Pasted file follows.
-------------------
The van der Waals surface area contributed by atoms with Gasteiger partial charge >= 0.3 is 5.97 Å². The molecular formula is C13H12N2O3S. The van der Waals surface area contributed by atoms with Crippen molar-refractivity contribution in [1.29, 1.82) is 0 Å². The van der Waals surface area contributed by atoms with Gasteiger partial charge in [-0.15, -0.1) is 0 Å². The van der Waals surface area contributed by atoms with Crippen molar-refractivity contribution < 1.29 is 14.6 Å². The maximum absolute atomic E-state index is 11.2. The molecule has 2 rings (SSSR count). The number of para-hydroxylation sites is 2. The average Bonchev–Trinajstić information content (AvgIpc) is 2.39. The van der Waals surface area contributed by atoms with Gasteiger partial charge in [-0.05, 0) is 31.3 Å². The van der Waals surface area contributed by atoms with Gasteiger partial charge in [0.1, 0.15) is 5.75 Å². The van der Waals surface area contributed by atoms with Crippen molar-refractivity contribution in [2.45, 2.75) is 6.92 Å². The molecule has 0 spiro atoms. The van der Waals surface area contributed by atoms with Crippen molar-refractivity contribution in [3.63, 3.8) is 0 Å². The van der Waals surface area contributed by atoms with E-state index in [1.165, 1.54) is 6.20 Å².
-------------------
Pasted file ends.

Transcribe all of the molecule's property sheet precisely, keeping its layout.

The van der Waals surface area contributed by atoms with Gasteiger partial charge >= 0.3 is 5.97 Å². The molecular formula is C13H12N2O3S. The van der Waals surface area contributed by atoms with Crippen molar-refractivity contribution in [1.29, 1.82) is 0 Å². The van der Waals surface area contributed by atoms with Gasteiger partial charge in [-0.15, -0.1) is 0 Å². The van der Waals surface area contributed by atoms with Crippen molar-refractivity contribution < 1.29 is 14.6 Å². The maximum absolute atomic E-state index is 11.2. The molecule has 2 rings (SSSR count). The number of para-hydroxylation sites is 2. The average Bonchev–Trinajstić information content (AvgIpc) is 2.39. The van der Waals surface area contributed by atoms with Gasteiger partial charge in [-0.05, 0) is 31.3 Å². The van der Waals surface area contributed by atoms with Gasteiger partial charge in [0.1, 0.15) is 5.75 Å². The van der Waals surface area contributed by atoms with Crippen molar-refractivity contribution in [2.45, 2.75) is 6.92 Å². The molecule has 0 spiro atoms. The van der Waals surface area contributed by atoms with Crippen molar-refractivity contribution in [3.63, 3.8) is 0 Å². The van der Waals surface area contributed by atoms with E-state index in [1.165, 1.54) is 6.20 Å².